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‘First Person Singular’ a magical mystery tour of the self

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One could argue that all literature has the writer opening themselves up to the reader. And that’s probably true as far as it goes. But very few writers can truly invite the reader in, laying bare everything and inviting our examination.

Haruki Murakami invites you in.

His latest is “First Person Singular” (Knopf, $28), a collection of eight stories that are all told – you guessed it – in the first person, tales of absurdity and magic and passion. Whether we’re getting accounts of talking monkeys or sweetly weird looks at first love or poems about baseball, it all springs from the same never-ending font of humanism, melancholic though it may sometimes be.

These are stories about being apart, being other. They’re stories offered up from the perspective of eight similar-but-different characters, only one of whom cops to the name that in truth they all fundamentally share – Haruki Murakami.

“Cream” features a man telling a tale from long ago, sharing an inexplicable experience that he can neither rationalize nor forget. It’s a story of what it means to accept the fact that sometimes, the only answer is “I don’t know.” Next is “Stone Pillow,” another look at memory, only this time, it’s an account of young love that has since faded away. It explores the power of our minds to take us back to memorable times, even if our current circumstances are happy ones.

Next up are two music-related pieces, though their respective relationships to music are very different. In “Charlie Parker Plays Bossa Nova,” a jazz enthusiast finds himself at a crossroads of sorts involving parallel universes. Specifically, one world where Charlie Parker dies in 1955 (as he did in ours) and one in which the saxophonist went into hiding, only to emerge with the record that shares its name with the story’s title – a sort of Schrodinger’s Bird, if you will.

“With the Beatles” is more a story of infatuation writ large, but that story is bound inextricably with the narrator’s first (and ultimately only) encounter with the object of his affection – an image of her rushing down a high school hallway in 1964, a copy of the album “With the Beatles” clutched tightly to her chest. That encounter in turn influences the direction of our narrator’s first tentative steps into the romantic realm.

“Confessions of a Shingawa Monkey” is precisely what the title purports it to be. It’s an excellent piece, easily the most overtly weird of the bunch, yet it still slots in nicely. I’ll leave the details for you to discover yourself. “Carnaval” is a tale of both passionate connection and the dawning realization that even the passionately connected often don’t know one another’s full truths.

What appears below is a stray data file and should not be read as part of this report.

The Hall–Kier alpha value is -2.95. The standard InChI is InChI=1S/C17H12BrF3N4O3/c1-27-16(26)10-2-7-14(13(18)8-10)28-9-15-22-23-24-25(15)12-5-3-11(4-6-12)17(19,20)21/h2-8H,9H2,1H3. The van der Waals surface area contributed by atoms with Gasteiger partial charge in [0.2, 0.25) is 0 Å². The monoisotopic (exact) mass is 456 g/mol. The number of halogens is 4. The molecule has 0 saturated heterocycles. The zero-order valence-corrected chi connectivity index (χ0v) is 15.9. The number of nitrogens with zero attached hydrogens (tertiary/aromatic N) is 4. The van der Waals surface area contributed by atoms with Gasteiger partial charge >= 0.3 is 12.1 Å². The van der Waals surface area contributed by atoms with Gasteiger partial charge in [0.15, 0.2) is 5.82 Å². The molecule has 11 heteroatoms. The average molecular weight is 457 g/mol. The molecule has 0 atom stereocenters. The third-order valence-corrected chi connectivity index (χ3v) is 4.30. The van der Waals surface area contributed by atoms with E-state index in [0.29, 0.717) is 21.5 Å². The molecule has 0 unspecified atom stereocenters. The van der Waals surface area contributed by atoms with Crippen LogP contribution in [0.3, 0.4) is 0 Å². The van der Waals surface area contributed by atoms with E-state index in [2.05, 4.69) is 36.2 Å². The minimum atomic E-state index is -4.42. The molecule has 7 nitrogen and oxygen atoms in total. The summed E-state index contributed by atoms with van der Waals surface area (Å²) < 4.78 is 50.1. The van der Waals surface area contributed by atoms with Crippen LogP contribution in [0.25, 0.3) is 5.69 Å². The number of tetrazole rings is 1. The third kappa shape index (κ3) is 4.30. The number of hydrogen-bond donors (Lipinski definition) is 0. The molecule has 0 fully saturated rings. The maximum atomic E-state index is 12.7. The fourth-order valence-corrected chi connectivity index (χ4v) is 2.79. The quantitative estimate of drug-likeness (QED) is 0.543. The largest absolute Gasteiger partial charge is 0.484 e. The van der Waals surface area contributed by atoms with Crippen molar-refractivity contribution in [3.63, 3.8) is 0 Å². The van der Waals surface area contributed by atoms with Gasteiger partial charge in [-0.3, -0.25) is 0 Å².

My personal favorite might be “The Yakult Swallows Poetry Collection.” It’s the most obviously autobiographical of the pieces, a sort of metacommentary on a book of poetry about his baseball fandom and his beloved Yakult Swallows. The poetry itself is good, but it is Murakami’s renderings of how he arrived in the place to write it that shine. As a lifelong baseball fan myself, it’s easy to recognize the clear love of the game – his passion rings true.

The book closes with the titular story, digging into the notion of identity and how ultimately fragile our sense of self-perception can prove to be. The efforts we make to keep up appearances, to present the face we choose to the world, regardless of how accurately that face reflects our true selves. All thanks to wearing a suit to the wrong bar at the wrong time.

“First Person Singular” is the product of a master at work. Haruki Murakami is one of the finest examiners of the human condition of his or any other literary generation. The fact that he folds those examinations into tales that are quietly magical or broadly absurd or both only enhances their impact. This is a man whose prose is exquisitely crafted and whose ideas are beautifully formed – how many writers can match that? Not many. That’s for sure.

The remarkable thing about Murakami – well, one of the many remarkable things, anyway – is his ability to evoke the mysticism and mundanity of life at the same time. These are delicate provocations of the imagination, stories of quickly-consumed deliciousness that somehow continue to expand even after you’ve gone on. These are stories that linger in the best possible way, with flashes of imagery and snippets of dialogue continuing to reappear in your perception even after days have passed.

Who we are is defined by many things. Where we come from and where we are going. How the world sees us and how we see ourselves. In “First Person Singularity,” Murakami once again proves masterful at capturing the ephemeral nature of identity; despite the seeming disparity between these stories, they all have that fundamental question at their heart: Who am I? It’s a question that Murakami never definitively answers, but that he has nevertheless invested a great deal in asking. Another remarkable book from a remarkable writer.

Last modified on Tuesday, 06 April 2021 08:12

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